In Algeria a spokesman for the self-styled Saharan government, Monsieur Brahim Hakim, has officially dissociated the Polisario guerrilla movement from Thursday's (7 July) shooting attack on the Mauritanian ambassador to France, Monsieur Ould Janahallah.
GV St. George's Hotel, Algiers (2 shots)
SV Saharan spokesman Brahim Hakim (left) with interviewer
SV Hakim speaking in French
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Background: In Algeria a spokesman for the self-styled Saharan government, Monsieur Brahim Hakim, has officially dissociated the Polisario guerrilla movement from Thursday's (7 July) shooting attack on the Mauritanian ambassador to France, Monsieur Ould Janahallah.
Polisario guerrillas are fighting to gain independence for the Western Sahara from Morocco and Mauritania. The territory was divided between the two countries at the end of Spanish colonial rule last year.
SYNOPSIS: In an interview at the St. George's hotel in Algiers on Friday (8 July) Monsieur Hakim strenuously denied Polisario involvement in the attack.
Speaking in French he also expressed surprise and indignation that the name of Sayed el Wali had been associated with the shooting of the Ambassador. El Wali, a former Secretary General of the Polisario Front, was killed in an attack on the Mauritanian capital of Noakchott last year. Monsieur Hakim, known as the Saharan Minister of Foreign Affairs, said the Paris attack, in which Monsieur Janahallah was seriously injured, was against the principles and ideals of the Saharan liberation movement. He added that their armed struggle could only take place in their homeland and that the Polisario did not extend its activities abroad.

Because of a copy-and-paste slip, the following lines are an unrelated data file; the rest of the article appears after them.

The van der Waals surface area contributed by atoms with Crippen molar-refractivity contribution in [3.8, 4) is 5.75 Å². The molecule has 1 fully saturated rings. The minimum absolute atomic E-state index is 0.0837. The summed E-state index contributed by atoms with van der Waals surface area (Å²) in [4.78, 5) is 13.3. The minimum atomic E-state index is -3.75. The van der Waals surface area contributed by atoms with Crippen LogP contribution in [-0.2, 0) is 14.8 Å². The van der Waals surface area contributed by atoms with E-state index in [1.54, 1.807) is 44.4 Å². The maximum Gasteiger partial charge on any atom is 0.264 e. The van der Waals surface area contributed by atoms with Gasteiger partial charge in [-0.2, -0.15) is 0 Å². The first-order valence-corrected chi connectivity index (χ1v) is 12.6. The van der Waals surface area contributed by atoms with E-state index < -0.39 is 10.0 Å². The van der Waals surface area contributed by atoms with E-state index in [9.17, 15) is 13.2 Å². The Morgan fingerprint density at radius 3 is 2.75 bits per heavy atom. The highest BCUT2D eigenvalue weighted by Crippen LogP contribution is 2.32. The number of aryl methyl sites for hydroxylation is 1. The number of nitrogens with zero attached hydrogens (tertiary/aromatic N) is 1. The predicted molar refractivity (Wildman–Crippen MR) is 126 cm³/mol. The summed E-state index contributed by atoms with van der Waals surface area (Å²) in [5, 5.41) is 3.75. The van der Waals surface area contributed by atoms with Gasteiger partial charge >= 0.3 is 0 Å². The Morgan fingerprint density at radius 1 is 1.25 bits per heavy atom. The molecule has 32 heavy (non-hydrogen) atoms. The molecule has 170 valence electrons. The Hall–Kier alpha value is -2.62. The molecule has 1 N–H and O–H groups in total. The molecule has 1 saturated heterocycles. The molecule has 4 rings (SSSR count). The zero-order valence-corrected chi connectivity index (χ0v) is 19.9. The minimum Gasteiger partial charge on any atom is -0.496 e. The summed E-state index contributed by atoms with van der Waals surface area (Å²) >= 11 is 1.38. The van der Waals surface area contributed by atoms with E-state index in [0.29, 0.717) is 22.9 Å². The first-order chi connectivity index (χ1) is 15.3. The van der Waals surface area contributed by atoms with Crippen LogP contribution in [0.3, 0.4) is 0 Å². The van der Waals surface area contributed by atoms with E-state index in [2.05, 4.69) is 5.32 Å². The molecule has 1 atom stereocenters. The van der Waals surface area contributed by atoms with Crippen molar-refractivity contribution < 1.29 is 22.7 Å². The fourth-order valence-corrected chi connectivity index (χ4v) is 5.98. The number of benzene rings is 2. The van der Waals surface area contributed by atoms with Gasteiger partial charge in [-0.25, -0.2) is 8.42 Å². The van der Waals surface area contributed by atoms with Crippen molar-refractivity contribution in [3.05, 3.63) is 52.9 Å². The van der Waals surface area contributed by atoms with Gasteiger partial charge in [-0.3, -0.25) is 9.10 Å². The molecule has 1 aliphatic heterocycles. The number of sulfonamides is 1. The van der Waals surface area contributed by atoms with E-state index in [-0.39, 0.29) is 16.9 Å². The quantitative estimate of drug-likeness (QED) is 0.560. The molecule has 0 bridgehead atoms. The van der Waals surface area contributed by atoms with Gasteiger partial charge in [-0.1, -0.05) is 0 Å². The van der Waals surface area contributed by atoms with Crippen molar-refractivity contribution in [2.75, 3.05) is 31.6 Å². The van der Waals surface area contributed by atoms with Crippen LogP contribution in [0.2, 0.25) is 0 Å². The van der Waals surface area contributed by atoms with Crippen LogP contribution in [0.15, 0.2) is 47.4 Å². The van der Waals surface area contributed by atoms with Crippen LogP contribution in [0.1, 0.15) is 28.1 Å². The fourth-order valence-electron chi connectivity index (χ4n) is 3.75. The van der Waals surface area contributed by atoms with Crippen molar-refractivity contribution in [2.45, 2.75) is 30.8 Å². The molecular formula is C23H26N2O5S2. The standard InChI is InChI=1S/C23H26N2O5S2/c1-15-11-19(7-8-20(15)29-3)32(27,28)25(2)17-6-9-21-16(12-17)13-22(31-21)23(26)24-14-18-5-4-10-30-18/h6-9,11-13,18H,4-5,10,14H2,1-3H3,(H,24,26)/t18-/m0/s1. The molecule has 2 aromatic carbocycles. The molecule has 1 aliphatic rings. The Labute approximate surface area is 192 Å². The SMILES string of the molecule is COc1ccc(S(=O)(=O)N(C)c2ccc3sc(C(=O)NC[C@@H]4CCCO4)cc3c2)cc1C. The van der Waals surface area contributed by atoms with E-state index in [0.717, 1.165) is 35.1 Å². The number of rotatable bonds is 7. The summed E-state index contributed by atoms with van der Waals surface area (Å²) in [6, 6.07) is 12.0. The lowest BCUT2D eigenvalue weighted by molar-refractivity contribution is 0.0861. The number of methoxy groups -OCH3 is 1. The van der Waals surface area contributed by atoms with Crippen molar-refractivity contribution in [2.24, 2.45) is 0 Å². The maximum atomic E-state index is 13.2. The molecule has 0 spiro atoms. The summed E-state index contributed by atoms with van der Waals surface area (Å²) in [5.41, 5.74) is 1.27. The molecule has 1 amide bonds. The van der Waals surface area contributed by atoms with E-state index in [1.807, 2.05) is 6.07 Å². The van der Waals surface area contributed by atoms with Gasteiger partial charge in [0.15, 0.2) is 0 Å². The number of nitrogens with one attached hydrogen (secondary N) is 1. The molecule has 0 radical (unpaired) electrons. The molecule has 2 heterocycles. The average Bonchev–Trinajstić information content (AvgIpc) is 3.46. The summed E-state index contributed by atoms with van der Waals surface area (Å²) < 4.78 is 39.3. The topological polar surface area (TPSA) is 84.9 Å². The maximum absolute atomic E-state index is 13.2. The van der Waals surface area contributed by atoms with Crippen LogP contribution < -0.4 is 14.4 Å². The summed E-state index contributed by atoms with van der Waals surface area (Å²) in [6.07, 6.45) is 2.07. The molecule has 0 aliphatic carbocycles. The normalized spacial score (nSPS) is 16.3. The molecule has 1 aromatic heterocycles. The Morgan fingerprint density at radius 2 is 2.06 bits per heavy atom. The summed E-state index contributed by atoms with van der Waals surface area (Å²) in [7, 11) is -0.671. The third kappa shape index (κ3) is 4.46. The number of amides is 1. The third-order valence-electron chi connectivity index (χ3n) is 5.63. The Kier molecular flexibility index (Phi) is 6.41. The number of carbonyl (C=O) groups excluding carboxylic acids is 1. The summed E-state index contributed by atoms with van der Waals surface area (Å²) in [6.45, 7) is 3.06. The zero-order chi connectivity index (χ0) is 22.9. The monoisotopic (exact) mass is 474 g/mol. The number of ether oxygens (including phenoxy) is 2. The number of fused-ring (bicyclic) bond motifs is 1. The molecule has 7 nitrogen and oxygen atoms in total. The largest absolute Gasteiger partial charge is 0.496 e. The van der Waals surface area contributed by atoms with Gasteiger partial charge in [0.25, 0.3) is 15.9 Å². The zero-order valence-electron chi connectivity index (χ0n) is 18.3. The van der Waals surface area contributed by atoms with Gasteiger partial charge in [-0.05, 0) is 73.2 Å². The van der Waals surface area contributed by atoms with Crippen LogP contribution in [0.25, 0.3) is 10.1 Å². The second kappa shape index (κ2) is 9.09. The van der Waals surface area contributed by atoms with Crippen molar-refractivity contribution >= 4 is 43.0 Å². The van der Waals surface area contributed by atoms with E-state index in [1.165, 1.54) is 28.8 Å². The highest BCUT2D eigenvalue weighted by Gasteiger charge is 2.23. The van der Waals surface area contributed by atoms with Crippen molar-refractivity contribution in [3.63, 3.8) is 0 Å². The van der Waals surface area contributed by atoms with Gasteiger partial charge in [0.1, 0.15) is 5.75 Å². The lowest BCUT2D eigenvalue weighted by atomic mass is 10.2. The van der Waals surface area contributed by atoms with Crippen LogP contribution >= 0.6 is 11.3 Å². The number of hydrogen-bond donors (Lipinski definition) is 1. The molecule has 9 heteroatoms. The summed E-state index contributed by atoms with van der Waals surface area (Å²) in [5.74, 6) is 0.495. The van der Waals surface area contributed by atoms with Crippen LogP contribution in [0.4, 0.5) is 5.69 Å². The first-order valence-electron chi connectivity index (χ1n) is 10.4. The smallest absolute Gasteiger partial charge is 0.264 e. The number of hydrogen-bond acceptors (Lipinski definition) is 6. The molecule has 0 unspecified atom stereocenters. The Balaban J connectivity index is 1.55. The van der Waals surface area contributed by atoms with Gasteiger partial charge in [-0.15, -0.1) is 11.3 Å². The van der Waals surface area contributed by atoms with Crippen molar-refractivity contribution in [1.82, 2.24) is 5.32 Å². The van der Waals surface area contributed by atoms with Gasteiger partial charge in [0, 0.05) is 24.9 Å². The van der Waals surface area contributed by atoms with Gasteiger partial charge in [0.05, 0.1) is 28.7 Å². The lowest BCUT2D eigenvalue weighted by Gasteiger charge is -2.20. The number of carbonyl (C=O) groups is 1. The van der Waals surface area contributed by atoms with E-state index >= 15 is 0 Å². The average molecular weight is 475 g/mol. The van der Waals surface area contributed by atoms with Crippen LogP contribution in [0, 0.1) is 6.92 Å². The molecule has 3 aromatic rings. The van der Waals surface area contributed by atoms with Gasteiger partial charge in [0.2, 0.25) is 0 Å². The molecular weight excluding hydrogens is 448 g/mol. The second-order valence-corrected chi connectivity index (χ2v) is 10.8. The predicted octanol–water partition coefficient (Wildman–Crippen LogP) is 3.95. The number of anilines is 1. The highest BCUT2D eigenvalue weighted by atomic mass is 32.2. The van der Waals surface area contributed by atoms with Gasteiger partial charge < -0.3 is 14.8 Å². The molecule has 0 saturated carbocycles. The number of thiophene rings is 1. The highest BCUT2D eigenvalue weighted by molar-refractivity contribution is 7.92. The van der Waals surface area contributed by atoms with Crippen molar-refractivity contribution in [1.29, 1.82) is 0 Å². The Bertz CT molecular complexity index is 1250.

He further emphasised this point by saying that the Saharans were against all acts of this nature and that the only way they could achieve liberation was to continue their struggle on their own territory. He said that only enemies of the Sahara could resort to such methods out of desperation, after recent Saharan military and diplomatic successes. In addition Mr. Hakim suggested that the attack bore..... ...the imprint of the Moroccan intelligence services with some foreign connivance. He said that Morocco had always chosen Paris as a location for assassination attempts of this nature. The attack was described as a "provocation aimed at harming the credit of the Saharan people and spreading of confusion.